I am not criticizing that, I completely understand the reasons. If you where from a country that was considered insignificant by most of the world for a long time, that would be normal to not understand why people would be suddenly interested in living there (even though you became the 11th economic power in the world and provide half the world population with pocket phones). But the point I want to make is: would it be alright for you to live in a country, if it means you would be considered a foreigner probably for the rest of your life? There is no right answer; it’s totally acceptable for many people and for countless reasons. The people born from Algerian parents that I mentioned at the beginning consider themselves French (and they are), and see no reason why they would live somewhere else (and many say that when they visit their families in Algeria, people say they’re too French. They’re loosing on both sides). There are a lots of perks living in Korea, that can overshadow the small inconvenient of being seen as a foreigner. Or you can be married in said country and it’s simpler to live there than moving your family away.

Personally, I live in Canada, more precisely in Vancouver (BC), and since I arrived, I never felt that I couldn’t belong. People just don’t give a crap if you’re a foreigner. I get asked occasionally where I’m from, because I have a strong accent, but there are so many people from various origins that it just doesn’t make sense to ask it to every one all the time. And I like that way better than the other solution. And that’s how I could answer another question that’s so weirdly similar.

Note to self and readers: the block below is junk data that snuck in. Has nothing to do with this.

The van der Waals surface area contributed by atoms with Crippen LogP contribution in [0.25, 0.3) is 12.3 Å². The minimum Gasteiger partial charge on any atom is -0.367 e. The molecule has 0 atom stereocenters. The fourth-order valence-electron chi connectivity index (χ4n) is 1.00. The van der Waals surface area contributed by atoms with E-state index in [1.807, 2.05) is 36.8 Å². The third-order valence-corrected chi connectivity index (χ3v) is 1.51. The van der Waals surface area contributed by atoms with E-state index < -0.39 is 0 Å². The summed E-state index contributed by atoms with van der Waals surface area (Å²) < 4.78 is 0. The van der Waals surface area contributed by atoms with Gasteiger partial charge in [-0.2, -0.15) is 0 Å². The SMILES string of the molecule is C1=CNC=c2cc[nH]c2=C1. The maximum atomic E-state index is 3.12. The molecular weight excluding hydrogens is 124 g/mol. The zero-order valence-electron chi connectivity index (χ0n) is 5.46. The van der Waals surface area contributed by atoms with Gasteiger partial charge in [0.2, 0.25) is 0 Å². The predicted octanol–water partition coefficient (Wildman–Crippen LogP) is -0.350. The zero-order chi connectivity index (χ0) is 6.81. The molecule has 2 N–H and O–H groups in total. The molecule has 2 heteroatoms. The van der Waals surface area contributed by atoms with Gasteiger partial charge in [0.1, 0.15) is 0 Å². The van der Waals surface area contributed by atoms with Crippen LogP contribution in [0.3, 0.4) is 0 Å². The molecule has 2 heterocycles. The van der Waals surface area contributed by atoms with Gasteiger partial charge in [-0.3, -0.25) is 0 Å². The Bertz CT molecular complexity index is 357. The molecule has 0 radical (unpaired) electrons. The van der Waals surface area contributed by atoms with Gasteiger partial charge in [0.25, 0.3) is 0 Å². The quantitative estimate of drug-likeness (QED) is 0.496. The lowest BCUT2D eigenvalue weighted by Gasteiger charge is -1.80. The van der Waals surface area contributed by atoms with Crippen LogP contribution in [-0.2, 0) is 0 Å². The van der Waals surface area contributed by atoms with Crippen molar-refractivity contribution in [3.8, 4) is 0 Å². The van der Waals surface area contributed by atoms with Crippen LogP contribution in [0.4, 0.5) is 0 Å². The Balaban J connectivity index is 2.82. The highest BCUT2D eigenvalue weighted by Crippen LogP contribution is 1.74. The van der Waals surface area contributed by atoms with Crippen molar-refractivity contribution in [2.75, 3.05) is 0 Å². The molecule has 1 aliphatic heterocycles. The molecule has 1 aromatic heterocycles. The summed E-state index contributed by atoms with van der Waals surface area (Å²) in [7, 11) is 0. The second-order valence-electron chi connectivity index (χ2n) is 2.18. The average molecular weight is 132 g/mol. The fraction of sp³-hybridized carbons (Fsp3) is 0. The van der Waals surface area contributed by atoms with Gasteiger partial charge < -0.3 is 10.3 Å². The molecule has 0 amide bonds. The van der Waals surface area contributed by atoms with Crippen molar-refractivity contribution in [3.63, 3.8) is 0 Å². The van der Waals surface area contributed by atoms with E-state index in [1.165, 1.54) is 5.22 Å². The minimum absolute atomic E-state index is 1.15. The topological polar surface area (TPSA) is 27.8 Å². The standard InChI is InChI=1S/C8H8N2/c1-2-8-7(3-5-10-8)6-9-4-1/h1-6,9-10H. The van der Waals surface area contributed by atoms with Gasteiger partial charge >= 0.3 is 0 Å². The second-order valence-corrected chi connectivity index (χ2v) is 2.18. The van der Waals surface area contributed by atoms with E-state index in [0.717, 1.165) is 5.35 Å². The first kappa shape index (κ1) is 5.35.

One of my biggest fear when I started transition was: will I pass? (See, I told you it was about transition) Most trans know it. It’s one of the biggest concern when deciding to transition, since it’s strongly related to discrimination. In the latest poll, it ranks second, before “what’s my actual sexual orientation?” and after “Am I gonna get killed for being trans?” (1). And I say the questions are similar because, to me, when people look at me weirdly, it feels like I am a foreigner. Some trans person don’t care. They know people look at them, but they don’t give a crap, and for other people, especially when you don’t like the attention, this self-consciousness is very crippling. I never wear obviously feminine clothes or heavy make-up for that reason (also because I don’t want to spend half an hour more to prepare in the morning).